Mrs. Foggybottom, the satirical creation of Joan Cushing, ran for president on the Cocktail Party ticket. (Courtesy of Joan Cushing)

Mrs. Foggybottom’s heyday coincided with the presidency of Ronald Reagan, whom she lampooned as “Rip Van Reagan, the first president to complete his memoirs even before leaving office — both pages.”

She mocked Reagan’s executive order requiring drug testing of federal workers in the “Water Music Minuet,” in which she sang of urinalysis as “trickle-down theory working at last.”

Her number “The Deficit Shuffle” incongruously had U.S. Sens. Phil Gramm (R-Tex.), Warren B. Rudman (R-N.H.) and Ernest F. “Fritz” Hollings (D-S.C.), authors of the Gramm-Rudman-Hollings balanced budget act of 1985, singing in rap.

During the George H.W. Bush administration, Ms. Cushing ribbed Vice President Dan Quayle, who was widely ridiculed for misspelling the word “potato.”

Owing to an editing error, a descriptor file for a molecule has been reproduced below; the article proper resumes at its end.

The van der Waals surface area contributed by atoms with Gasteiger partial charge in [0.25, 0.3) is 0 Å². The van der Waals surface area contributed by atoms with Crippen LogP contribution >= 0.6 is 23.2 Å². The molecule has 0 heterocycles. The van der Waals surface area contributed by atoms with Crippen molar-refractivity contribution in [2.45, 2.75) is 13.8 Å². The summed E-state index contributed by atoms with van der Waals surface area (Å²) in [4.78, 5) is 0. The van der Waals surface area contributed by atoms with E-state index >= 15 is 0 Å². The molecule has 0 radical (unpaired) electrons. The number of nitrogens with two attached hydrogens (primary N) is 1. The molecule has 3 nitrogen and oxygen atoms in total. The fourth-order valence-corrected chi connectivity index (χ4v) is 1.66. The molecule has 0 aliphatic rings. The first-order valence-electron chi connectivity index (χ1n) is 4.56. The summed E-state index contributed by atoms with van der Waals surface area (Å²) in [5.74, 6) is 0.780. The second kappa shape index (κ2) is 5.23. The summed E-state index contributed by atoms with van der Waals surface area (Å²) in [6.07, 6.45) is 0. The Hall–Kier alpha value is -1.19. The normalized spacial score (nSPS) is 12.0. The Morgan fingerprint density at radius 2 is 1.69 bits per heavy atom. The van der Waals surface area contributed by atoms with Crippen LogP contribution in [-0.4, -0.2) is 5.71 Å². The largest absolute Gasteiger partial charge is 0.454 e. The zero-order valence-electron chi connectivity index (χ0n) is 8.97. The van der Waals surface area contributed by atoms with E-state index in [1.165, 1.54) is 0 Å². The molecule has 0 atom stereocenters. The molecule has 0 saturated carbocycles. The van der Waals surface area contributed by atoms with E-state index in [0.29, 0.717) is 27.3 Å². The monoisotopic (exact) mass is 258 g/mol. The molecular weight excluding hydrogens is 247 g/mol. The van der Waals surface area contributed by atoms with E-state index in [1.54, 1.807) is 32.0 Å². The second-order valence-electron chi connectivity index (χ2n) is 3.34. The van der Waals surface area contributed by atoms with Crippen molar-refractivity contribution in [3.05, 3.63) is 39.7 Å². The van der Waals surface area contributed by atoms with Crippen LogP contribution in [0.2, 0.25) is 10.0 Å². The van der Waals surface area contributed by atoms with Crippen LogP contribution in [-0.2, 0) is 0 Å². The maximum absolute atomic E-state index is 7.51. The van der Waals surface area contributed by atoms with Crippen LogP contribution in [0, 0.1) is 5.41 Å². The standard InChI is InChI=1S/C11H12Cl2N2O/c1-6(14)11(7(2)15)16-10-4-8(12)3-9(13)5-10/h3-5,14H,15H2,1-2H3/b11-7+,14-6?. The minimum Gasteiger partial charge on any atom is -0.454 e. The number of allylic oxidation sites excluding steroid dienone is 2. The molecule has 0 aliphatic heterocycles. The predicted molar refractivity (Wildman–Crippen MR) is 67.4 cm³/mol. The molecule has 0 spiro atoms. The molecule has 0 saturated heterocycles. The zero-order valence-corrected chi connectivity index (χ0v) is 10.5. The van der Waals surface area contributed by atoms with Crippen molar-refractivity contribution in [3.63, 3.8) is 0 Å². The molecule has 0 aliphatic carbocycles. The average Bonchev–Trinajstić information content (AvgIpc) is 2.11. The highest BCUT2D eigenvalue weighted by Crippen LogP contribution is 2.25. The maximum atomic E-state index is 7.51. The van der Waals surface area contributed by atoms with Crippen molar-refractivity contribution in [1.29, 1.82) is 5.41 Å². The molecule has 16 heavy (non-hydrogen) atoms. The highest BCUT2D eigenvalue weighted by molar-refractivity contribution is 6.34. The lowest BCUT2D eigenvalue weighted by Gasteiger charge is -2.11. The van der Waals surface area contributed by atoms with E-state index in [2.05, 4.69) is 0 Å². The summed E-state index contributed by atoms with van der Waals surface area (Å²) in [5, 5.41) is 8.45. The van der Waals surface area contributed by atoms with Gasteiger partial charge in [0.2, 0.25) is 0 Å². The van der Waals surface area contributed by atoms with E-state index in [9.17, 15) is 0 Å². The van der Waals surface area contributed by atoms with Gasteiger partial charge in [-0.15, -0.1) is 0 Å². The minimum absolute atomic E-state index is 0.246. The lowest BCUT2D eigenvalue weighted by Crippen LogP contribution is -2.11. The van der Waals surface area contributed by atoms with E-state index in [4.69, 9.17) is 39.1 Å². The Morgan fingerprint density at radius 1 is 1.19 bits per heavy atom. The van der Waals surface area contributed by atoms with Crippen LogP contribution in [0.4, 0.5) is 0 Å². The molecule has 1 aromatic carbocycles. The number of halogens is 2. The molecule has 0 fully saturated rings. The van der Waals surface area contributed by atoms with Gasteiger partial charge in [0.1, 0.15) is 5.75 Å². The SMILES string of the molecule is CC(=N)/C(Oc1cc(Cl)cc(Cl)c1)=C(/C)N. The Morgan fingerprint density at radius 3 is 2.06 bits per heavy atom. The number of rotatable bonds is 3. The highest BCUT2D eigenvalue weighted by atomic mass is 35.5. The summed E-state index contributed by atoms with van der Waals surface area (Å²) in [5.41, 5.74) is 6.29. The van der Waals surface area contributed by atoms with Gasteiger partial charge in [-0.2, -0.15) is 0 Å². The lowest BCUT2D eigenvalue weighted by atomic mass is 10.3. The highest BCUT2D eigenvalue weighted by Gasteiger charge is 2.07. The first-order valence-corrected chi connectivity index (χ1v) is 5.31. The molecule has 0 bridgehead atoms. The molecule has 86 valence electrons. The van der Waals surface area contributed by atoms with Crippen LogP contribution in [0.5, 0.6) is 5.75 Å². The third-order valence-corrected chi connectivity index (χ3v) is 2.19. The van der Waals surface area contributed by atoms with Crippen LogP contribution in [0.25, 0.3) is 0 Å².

“Can you imagine if Dan Quayle were our commander in chief during the Panama invasion,” Mrs. Foggybottom quipped, “and our troops invaded Pomona, California?”

Mrs. Foggybottom mounted her own campaign for the presidency on the Cocktail Party ticket. She pledged, if elected, to ensure that every American could correctly spell “hors d’oeuvres.”

In addition to her stage performances, Ms. Cushing penned a satirical column that appeared in the Capitol Hill publication Roll Call and in the Georgetowner newspaper.

She had never written for children, however, when Imagination Stage, then located at the old White Flint Mall in suburban Montgomery County, Md., commissioned her in 2001 to write a musical based on the book “Miss Nelson Is Missing!” (1977) by Harry Allard with illustrations by James Marshall.

Kathryn Chase Bryer, the director of theater at Imagination Stage, said that she and her colleagues admired the cleverness of Ms. Cushing’s lyrics for Mrs. Foggybottom and did not see her lack of experience in theater for young people as a limitation.